Today, Thanet has the highest level of child poverty in the county, and is ranked among the most deprived 10% of all English regions.
When people talk about levelling up, they assume that when it comes to the south-east, everybody is doing fine, said David Stevens, a retired teacher who is now vice-chair of the Save Manston Airport Association.
But believe me, Thanet is not doing fine.
After years of austerity overseen by the governing party to which Mackinlay belongs it looks to many here as if RSP are throwing Thanet a desperately needed lifeline.
Last month Ramsgate football club, sponsored by the airport, held a half-term holiday camp for local children on free school meals providing them with food, career advice and the chance to ride in a flight simulator.
For supporters of the airport, a reopened Manston would not only provide future generations with some economic optimism, but also pride in a region that is too often overlooked in Whitehall and mocked in the national media; one Sunday Times columnist described Thanet as bilious, forlorn, and desolate, and dismissed it as a little bit of throbbing gristle.
Thanet is seen as a bit of a basket-case, a laughing stock on the news, Deb Shotton, vice-chair of the Thanet Green party, told me.
The coastal towns have always attracted some wealth, and theres always been a great deal of impoverishment, and because of that demographic divide its easy to stoke division.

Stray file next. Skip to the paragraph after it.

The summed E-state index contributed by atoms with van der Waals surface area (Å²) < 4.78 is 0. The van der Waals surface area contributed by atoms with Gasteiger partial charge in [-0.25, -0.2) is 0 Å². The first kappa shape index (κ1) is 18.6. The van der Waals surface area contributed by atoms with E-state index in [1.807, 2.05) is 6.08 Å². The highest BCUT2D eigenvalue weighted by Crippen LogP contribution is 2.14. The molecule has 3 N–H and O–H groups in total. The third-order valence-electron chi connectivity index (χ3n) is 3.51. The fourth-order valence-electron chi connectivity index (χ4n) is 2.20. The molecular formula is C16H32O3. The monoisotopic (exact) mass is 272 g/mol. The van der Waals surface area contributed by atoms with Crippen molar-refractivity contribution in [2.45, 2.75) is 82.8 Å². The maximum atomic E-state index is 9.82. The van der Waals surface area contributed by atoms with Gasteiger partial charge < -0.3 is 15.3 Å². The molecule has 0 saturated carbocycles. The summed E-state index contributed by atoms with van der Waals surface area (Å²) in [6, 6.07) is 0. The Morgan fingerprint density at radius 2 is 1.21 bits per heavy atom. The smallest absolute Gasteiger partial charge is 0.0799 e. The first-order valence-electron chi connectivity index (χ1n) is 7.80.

The rubbish that Mackinlay spouts is going to get an audience.
The Guardian requested interviews with Craig Mackinlay and RSP for this story; Mackinlay declined to answer any questions, and RSP did not respond at all.
It would be easy to frame the Manston dispute as one that pits indulgent environmentalists blissfully unaware of Thanets economic plight against ecological vandals, divorced from the reality of our climate emergency.
But the vast majority of airport supporters I spoke to insisted that tackling climate breakdown was a major priority for them, and that they were convinced that technological advances such as the advent of electric planes would enable Manston to reopen without threatening the countrys net zero transition.
The airports owners have made repeated claims about the new hub being environmentally friendly.
At the same time, opponents of Manston are painfully aware of Thanets urgent need for new jobs; they just dont believe that these should come in the form of a carbon-belching project that, according to RSPs own projections, will be responsible for nearly 2% of Britains aviation emissions by 2050.